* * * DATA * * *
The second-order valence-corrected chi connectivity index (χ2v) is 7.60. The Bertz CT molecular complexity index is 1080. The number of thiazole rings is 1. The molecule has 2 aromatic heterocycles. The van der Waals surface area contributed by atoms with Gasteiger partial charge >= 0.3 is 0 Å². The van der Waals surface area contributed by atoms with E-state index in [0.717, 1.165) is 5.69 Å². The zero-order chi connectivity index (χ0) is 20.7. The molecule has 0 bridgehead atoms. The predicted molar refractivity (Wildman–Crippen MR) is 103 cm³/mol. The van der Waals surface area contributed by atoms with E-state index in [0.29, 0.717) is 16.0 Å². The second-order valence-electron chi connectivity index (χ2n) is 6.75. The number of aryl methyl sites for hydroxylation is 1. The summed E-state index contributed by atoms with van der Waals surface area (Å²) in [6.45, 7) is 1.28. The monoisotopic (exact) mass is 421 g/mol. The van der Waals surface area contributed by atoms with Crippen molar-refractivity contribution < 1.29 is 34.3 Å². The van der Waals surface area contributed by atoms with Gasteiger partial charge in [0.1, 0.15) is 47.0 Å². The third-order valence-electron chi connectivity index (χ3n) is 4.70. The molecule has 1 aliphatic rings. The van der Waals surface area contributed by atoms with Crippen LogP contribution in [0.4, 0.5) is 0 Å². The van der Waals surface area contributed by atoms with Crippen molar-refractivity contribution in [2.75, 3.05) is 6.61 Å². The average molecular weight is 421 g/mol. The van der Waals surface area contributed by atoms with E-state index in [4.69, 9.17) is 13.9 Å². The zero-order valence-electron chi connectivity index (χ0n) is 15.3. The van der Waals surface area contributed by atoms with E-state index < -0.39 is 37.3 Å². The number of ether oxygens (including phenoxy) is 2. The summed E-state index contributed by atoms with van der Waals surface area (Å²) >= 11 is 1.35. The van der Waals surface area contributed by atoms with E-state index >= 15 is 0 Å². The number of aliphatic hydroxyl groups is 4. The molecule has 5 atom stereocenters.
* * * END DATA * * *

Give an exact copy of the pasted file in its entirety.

The second-order valence-corrected chi connectivity index (χ2v) is 7.60. The Bertz CT molecular complexity index is 1080. The number of thiazole rings is 1. The molecule has 2 aromatic heterocycles. The van der Waals surface area contributed by atoms with Gasteiger partial charge >= 0.3 is 0 Å². The van der Waals surface area contributed by atoms with E-state index in [0.717, 1.165) is 5.69 Å². The zero-order chi connectivity index (χ0) is 20.7. The molecule has 0 bridgehead atoms. The predicted molar refractivity (Wildman–Crippen MR) is 103 cm³/mol. The van der Waals surface area contributed by atoms with E-state index in [0.29, 0.717) is 16.0 Å². The second-order valence-electron chi connectivity index (χ2n) is 6.75. The number of aryl methyl sites for hydroxylation is 1. The summed E-state index contributed by atoms with van der Waals surface area (Å²) in [6.45, 7) is 1.28. The monoisotopic (exact) mass is 421 g/mol. The van der Waals surface area contributed by atoms with Crippen molar-refractivity contribution < 1.29 is 34.3 Å². The van der Waals surface area contributed by atoms with Gasteiger partial charge in [0.1, 0.15) is 47.0 Å². The third-order valence-electron chi connectivity index (χ3n) is 4.70. The molecule has 1 aliphatic rings. The van der Waals surface area contributed by atoms with Crippen LogP contribution in [0.4, 0.5) is 0 Å². The van der Waals surface area contributed by atoms with Crippen molar-refractivity contribution in [2.75, 3.05) is 6.61 Å². The average molecular weight is 421 g/mol. The van der Waals surface area contributed by atoms with E-state index in [4.69, 9.17) is 13.9 Å². The zero-order valence-electron chi connectivity index (χ0n) is 15.3. The van der Waals surface area contributed by atoms with E-state index < -0.39 is 37.3 Å². The number of ether oxygens (including phenoxy) is 2. The summed E-state index contributed by atoms with van der Waals surface area (Å²) >= 11 is 1.35. The van der Waals surface area contributed by atoms with E-state index >= 15 is 0 Å². The number of aliphatic hydroxyl groups is 4. The molecule has 5 atom stereocenters.